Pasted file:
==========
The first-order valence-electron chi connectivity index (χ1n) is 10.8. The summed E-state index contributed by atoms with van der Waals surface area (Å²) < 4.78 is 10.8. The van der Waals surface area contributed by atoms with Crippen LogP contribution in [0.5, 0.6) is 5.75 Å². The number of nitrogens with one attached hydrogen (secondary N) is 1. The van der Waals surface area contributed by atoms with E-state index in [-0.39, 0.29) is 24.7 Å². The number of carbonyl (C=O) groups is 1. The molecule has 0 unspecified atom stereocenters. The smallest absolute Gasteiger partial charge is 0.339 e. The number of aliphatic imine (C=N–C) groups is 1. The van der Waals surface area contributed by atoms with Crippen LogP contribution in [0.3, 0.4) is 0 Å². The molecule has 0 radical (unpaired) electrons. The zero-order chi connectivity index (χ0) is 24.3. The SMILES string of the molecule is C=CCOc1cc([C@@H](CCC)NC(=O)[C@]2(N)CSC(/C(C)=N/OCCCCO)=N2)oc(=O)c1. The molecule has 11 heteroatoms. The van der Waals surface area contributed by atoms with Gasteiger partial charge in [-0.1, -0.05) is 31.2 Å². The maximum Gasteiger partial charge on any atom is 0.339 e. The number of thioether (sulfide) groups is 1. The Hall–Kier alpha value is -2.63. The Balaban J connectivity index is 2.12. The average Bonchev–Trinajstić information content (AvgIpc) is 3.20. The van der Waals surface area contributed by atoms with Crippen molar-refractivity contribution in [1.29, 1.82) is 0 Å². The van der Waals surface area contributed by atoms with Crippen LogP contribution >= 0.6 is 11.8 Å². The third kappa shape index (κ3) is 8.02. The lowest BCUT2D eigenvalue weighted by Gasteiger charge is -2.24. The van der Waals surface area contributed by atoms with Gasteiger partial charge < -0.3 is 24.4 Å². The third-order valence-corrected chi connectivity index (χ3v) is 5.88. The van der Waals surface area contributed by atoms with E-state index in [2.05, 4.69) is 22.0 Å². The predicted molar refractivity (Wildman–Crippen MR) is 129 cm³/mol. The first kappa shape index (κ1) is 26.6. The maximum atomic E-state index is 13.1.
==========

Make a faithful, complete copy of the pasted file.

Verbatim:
The first-order valence-electron chi connectivity index (χ1n) is 10.8. The summed E-state index contributed by atoms with van der Waals surface area (Å²) < 4.78 is 10.8. The van der Waals surface area contributed by atoms with Crippen LogP contribution in [0.5, 0.6) is 5.75 Å². The number of nitrogens with one attached hydrogen (secondary N) is 1. The van der Waals surface area contributed by atoms with E-state index in [-0.39, 0.29) is 24.7 Å². The number of carbonyl (C=O) groups is 1. The molecule has 0 unspecified atom stereocenters. The smallest absolute Gasteiger partial charge is 0.339 e. The number of aliphatic imine (C=N–C) groups is 1. The van der Waals surface area contributed by atoms with Crippen LogP contribution in [0.3, 0.4) is 0 Å². The molecule has 0 radical (unpaired) electrons. The zero-order chi connectivity index (χ0) is 24.3. The SMILES string of the molecule is C=CCOc1cc([C@@H](CCC)NC(=O)[C@]2(N)CSC(/C(C)=N/OCCCCO)=N2)oc(=O)c1. The molecule has 11 heteroatoms. The van der Waals surface area contributed by atoms with Gasteiger partial charge in [-0.1, -0.05) is 31.2 Å². The maximum Gasteiger partial charge on any atom is 0.339 e. The number of thioether (sulfide) groups is 1. The Hall–Kier alpha value is -2.63. The Balaban J connectivity index is 2.12. The average Bonchev–Trinajstić information content (AvgIpc) is 3.20. The van der Waals surface area contributed by atoms with Crippen molar-refractivity contribution in [1.29, 1.82) is 0 Å². The van der Waals surface area contributed by atoms with Crippen LogP contribution >= 0.6 is 11.8 Å². The third kappa shape index (κ3) is 8.02. The lowest BCUT2D eigenvalue weighted by Gasteiger charge is -2.24. The van der Waals surface area contributed by atoms with Gasteiger partial charge < -0.3 is 24.4 Å². The third-order valence-corrected chi connectivity index (χ3v) is 5.88. The van der Waals surface area contributed by atoms with E-state index in [2.05, 4.69) is 22.0 Å². The predicted molar refractivity (Wildman–Crippen MR) is 129 cm³/mol. The first kappa shape index (κ1) is 26.6. The maximum atomic E-state index is 13.1.